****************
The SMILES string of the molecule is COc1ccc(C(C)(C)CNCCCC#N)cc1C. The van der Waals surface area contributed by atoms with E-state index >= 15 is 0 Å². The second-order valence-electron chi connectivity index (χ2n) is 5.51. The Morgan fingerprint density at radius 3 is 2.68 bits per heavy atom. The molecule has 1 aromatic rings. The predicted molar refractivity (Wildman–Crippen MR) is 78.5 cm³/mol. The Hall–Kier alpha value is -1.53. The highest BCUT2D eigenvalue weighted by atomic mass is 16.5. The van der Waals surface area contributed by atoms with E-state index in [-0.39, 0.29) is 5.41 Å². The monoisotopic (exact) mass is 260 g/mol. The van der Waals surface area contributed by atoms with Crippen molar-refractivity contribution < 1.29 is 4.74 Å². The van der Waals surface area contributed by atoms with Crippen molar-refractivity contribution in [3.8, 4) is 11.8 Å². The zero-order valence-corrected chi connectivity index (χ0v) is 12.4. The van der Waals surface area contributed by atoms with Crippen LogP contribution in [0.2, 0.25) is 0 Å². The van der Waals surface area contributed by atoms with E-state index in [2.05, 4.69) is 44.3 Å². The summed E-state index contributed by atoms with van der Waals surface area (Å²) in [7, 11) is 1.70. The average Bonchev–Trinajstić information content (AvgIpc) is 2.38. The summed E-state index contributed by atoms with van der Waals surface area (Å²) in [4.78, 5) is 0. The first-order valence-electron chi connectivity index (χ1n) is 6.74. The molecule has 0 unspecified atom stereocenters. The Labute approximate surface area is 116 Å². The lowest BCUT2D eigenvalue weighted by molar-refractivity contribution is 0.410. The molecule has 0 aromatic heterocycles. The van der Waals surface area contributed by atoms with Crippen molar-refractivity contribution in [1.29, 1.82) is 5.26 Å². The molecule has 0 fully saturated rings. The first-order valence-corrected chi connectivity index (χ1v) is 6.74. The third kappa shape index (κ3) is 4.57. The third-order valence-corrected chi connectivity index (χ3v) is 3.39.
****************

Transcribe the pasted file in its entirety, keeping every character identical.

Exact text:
The SMILES string of the molecule is COc1ccc(C(C)(C)CNCCCC#N)cc1C. The van der Waals surface area contributed by atoms with E-state index >= 15 is 0 Å². The second-order valence-electron chi connectivity index (χ2n) is 5.51. The Morgan fingerprint density at radius 3 is 2.68 bits per heavy atom. The molecule has 1 aromatic rings. The predicted molar refractivity (Wildman–Crippen MR) is 78.5 cm³/mol. The Hall–Kier alpha value is -1.53. The highest BCUT2D eigenvalue weighted by atomic mass is 16.5. The van der Waals surface area contributed by atoms with E-state index in [-0.39, 0.29) is 5.41 Å². The monoisotopic (exact) mass is 260 g/mol. The van der Waals surface area contributed by atoms with Crippen molar-refractivity contribution < 1.29 is 4.74 Å². The van der Waals surface area contributed by atoms with Crippen molar-refractivity contribution in [3.8, 4) is 11.8 Å². The zero-order valence-corrected chi connectivity index (χ0v) is 12.4. The van der Waals surface area contributed by atoms with Crippen LogP contribution in [0.2, 0.25) is 0 Å². The van der Waals surface area contributed by atoms with E-state index in [2.05, 4.69) is 44.3 Å². The summed E-state index contributed by atoms with van der Waals surface area (Å²) in [7, 11) is 1.70. The average Bonchev–Trinajstić information content (AvgIpc) is 2.38. The summed E-state index contributed by atoms with van der Waals surface area (Å²) in [4.78, 5) is 0. The first-order valence-electron chi connectivity index (χ1n) is 6.74. The molecule has 0 unspecified atom stereocenters. The Labute approximate surface area is 116 Å². The lowest BCUT2D eigenvalue weighted by molar-refractivity contribution is 0.410. The molecule has 0 aromatic heterocycles. The van der Waals surface area contributed by atoms with Crippen molar-refractivity contribution in [1.29, 1.82) is 5.26 Å². The molecule has 0 fully saturated rings. The first-order valence-corrected chi connectivity index (χ1v) is 6.74. The third kappa shape index (κ3) is 4.57. The third-order valence-corrected chi connectivity index (χ3v) is 3.39.